finalists comes from Monash University in Australia, with a concept for wheelchair boarding. A perfectly fitting seat module is pushed through the cabin to the relevant row and anchored there without the passenger having to stand or leave the seat.

All of the finalists’ products and concepts will be presented in the Crystal Cabin Award Gallery (Hall B1, Booth A41) at the Aircraft Interiors Expo in Hamburg (8 – 10 April, 2014) And on the second day of the trade fair (9 April, 11 a.m.), the winners will personally present their concepts to the public.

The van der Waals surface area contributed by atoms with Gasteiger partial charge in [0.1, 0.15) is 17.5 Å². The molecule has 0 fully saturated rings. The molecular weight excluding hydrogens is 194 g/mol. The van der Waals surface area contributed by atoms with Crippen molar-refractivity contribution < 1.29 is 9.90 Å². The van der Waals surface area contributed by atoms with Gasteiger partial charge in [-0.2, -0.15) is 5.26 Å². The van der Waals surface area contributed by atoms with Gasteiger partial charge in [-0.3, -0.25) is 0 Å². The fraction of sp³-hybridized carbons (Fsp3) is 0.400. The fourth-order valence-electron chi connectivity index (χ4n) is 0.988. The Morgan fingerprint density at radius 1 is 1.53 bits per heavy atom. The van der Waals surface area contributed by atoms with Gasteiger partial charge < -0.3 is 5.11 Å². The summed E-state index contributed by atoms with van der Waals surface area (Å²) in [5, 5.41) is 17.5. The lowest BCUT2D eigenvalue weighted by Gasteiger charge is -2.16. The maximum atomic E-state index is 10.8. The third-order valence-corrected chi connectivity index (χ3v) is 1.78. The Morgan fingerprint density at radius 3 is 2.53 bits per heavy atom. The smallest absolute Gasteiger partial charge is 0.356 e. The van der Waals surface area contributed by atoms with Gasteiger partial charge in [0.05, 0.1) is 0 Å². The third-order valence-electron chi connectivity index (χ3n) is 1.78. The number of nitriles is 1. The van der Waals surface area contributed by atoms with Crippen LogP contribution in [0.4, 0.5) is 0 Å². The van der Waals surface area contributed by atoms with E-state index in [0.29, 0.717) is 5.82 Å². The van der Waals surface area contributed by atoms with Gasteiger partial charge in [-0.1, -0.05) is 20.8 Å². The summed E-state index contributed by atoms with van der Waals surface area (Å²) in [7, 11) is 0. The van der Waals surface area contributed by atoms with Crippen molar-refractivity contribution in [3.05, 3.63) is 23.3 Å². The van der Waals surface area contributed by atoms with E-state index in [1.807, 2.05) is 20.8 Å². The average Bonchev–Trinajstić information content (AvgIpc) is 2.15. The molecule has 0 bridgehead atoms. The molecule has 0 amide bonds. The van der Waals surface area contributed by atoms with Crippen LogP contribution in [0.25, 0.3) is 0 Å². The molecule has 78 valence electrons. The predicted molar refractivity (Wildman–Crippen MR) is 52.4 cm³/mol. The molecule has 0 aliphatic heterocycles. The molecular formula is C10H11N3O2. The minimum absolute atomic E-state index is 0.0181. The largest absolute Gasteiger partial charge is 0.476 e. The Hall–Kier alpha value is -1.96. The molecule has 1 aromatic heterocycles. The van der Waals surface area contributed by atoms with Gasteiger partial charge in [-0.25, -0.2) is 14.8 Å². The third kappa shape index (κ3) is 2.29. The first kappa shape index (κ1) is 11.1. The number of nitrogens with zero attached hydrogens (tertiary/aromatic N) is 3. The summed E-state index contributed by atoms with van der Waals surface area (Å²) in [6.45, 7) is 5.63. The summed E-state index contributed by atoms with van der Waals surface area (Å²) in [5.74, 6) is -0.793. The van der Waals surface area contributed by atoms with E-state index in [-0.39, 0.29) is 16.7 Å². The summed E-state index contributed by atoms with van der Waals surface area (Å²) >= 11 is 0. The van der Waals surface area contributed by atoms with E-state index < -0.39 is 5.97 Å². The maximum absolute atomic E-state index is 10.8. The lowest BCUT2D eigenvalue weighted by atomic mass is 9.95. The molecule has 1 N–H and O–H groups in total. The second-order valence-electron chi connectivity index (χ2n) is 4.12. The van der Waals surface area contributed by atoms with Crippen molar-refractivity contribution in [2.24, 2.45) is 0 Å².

The official crowning of winners and presentation of trophies will take place the evening before at a formal dinner.

The Crystal Cabin Award 2014 is supported by the following sponsors:
Airbus, Aircraft Cabin Management, the Aircraft Interiors Expo trade fair (Reed Exhibitions), Aircraft Interiors International Magazine, the Aircraft Interiors Middle East trade fair (AIME), APEX, Bishop, DIEHL Aerosystems Holding, Embraer, FERCHAU AVIATION Division, Jetliner Cabins, KYDEX LLC and Zodiac Aerospace.